A Word about Black Tea

This is part of our ongoing The Best Kept Secrets to Healthy Aging spotlight. Each day, we will be posting some of the great information that’s packed into our book, The Best Kept Secrets to Healthy Aging.

Today’s topic:
A Word about Black Tea

Black and green teas are both derived from the same plant. Black tea is produced by fermenting tea leaves. Thus the catechins that are present in green tea are fermented to theaflavins in black tea. Theaflavins have been studied recently and found to have unique beneficial effect for cardiovascular health that go beyond the effects shown by catechins. While catechins may be more potent as antioxidants, the theaflavins support the cardiovascular system by enhancing endothelial health. A recent study found that green tea and black tea are equally effective in supporting blood vessel vasodilation and nitric oxide (NO) production.35 Theaflavins also have potential liver-protective properties. A study found that theaflavins prevented the accumulation of lipids in the liver, suppressed the synthesis of fatty acids and stimulated fat breakdown in both laboratory and animal experiments, indicating an ability to support fat metabolism and promote liver health.36

Furthermore, theaflavins may help with maintaining cholesterol levels that are already in the normal range.37 A theaflavin-enriched green tea extract was administered to 240 adult men and women in a placebo-controlled study conducted in China. The researchers found that the theaflavin-enriched green tea combination was significantly more effective than the placebo pill at supporting normal cholesterol levels when given in conjunction with a low-fat diet plan. Thus, while green tea catechins are highly beneficial, theaflavins from black tea are important compounds with cardio-protective properties.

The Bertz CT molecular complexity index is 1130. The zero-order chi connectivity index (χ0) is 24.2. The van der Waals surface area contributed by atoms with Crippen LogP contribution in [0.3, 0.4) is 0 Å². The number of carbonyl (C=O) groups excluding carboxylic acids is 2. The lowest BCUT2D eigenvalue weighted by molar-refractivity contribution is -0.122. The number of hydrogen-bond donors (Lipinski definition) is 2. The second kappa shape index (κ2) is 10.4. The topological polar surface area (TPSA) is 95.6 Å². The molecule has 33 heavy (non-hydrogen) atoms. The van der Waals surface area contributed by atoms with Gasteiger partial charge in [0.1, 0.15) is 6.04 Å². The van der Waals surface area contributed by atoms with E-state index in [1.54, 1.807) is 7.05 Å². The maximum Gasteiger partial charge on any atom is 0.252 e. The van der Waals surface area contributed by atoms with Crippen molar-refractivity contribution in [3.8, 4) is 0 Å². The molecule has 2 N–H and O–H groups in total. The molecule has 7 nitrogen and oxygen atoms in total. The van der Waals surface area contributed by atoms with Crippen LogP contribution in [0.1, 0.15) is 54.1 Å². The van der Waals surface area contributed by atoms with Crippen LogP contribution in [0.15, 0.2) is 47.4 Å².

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References:
35. Lorenz M, Urban J, Engelhardt U, Baumann G, Stangl K, Stangl V. Green and black tea are equally potent stimuli of NO production and vasodilation: new insights into tea ingredients involved. Basic Res Cardiol 2009;104(1):100-10.
36. Lin CL, Huang HC, Lin JK. Theaflavins attenuate hepatic lipid accumulation through activating AMPK in human HepG2 cells. J Lipid Res 2007;48(11):2334-43.
37. Maron DJ, Lu GP, Cai NS, Wu ZG, Li YH, Chen H, Zhu JQ, Jin XJ, Wouters BC, Zhao J. Cholesterol-lowering effect of a theaflavinenriched green tea extract: a randomized controlled trial. Arch Intern Med 2003;163(12):1448-53.


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